Once committed to phasing out coal by 2030, Germany now sees it as an important source of fuel amid an energy crisis caused by the Ukraine conflict.
Bernard Vendt, the director of a power plant, stands on the railing outside a chimney towering over the company’s chemical compound. Outside this area is a waterway that connects the factories to their main source of energy.
“Over there is our harbour,” Vendt said, pointing into the distance. “You see the yellow crane over there? That’s where the coal ships docked.”
The coal-fired power station was one of several that Germany was due to close by the end of the year, as Berlin pledged to phase out coal by the end of the decade. But the energy crisis, due to Russia cutting off gas supplies and the lack of quick alternatives, has prompted Germany to be wary of giving up its most reliable source of fossil fuels, but also polluting the environment. heavy school.
At least 20 coal-fired power plants across Germany are being revived or closed due to be delayed to ensure the European country has enough energy to weather the winter.
For Evonik, the company that runs Vendt’s power plant, burning coal means the business remains fully operational. But Heiko Mennerich, the company’s head of energy, says it’s expensive.
“Evonik is working very hard to secure an energy supply for this plant and for the whole of Germany. No energy, no electricity, no hot water in winter is a much more serious problem,” Mennerich said. .
He said maintaining global competitiveness will be very difficult for Evonik when coal prices in Germany are very high, rising from $64 per tonne in early 2021 to nearly $400 this summer.
“If we compare energy prices in Europe with those in the US, we are not competitive enough. So I fear what will happen to the European industry if we have to buy high-priced energy in the short term. long time,” he said.
The German central bank recently predicted a large drop in the country’s economic output, mainly due to the energy crisis.
In another part of Germany’s industrial heartland, a coal power plant near Dortmund run by utility company Steag is running turbines at full speed, generating enough energy to power more than 1 3 million houses.
Steag had planned to close five of six coal-fired power plants this year, including the one near Dortmund. However, the German government extended their license by two years, while also imposing a profit cap on Steag and other utility companies. These measures help Steag continue to generate energy for 3% of German households.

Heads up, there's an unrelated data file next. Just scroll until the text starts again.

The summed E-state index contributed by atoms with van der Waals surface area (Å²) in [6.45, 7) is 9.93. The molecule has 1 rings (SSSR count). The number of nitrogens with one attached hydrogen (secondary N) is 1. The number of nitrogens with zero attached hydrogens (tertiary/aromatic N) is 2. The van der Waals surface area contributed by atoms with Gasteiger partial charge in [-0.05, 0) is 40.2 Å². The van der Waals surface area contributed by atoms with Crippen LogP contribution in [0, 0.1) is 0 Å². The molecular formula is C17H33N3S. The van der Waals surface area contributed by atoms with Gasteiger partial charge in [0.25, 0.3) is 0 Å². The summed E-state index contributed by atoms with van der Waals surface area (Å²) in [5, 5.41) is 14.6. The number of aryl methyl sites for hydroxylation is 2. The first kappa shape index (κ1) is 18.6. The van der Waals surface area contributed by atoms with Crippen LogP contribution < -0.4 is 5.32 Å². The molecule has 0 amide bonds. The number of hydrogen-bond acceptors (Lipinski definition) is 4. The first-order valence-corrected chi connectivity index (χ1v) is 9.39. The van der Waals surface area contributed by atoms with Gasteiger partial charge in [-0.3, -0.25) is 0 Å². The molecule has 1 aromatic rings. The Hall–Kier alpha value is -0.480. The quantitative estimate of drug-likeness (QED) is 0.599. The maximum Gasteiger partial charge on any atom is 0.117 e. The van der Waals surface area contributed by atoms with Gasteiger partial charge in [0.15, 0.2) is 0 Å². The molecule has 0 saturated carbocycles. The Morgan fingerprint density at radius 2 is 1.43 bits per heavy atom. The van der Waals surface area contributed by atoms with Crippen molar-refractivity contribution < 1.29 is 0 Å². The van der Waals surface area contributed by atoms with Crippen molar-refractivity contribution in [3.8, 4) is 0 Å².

“It’s not a bad situation economically. The government restricts our energy income, but it’s still very good compared to two years ago when we faced a phased out policy. coal,” said Daniel Mühlenfeld, a spokesman for Steag.
Steag’s income from burning more coal will be used to build more wind turbines and solar panels, but environmentalists fear the German government has not done its best to ensure that.
Yet even Germany’s most staunch environmentalists admit that coal is the fastest and most cost-effective solution to Germany’s energy crisis.
“We can understand the government is restarting Germany’s coal power plants, but with one precondition: because coal is destroying the environment we will not accept any additional CO2 emissions. without a commitment to saving energy,” said Karsten Smid, a member of Greenpeace.
Smid says the government will need to ensure every tonne of CO2 emitted from coal burning is offset by reducing CO2 emissions from other sectors of the economy.
The problem is that the German government has not yet made such a commitment, according to Smid. Instead, they give the green light to power plants that burn more coal so that Germany and its economy don’t freeze next winter.
10 months ago, Jennifer Morgan, as the leader of Greenpeace, once criticized world leaders as “weak” for only committing to phase out coal instead of completely abandoning this polluting fuel source. . When she became Germany’s special envoy for international climate action, she became more cautious, saying polluting fuel was the bitter medicine Germany had to take this winter.
“We are suffering from the war in Ukraine. We need to make sure that our people have enough heat for the winter,” she said.
Thanh Tam (Theo NPR, Fortune)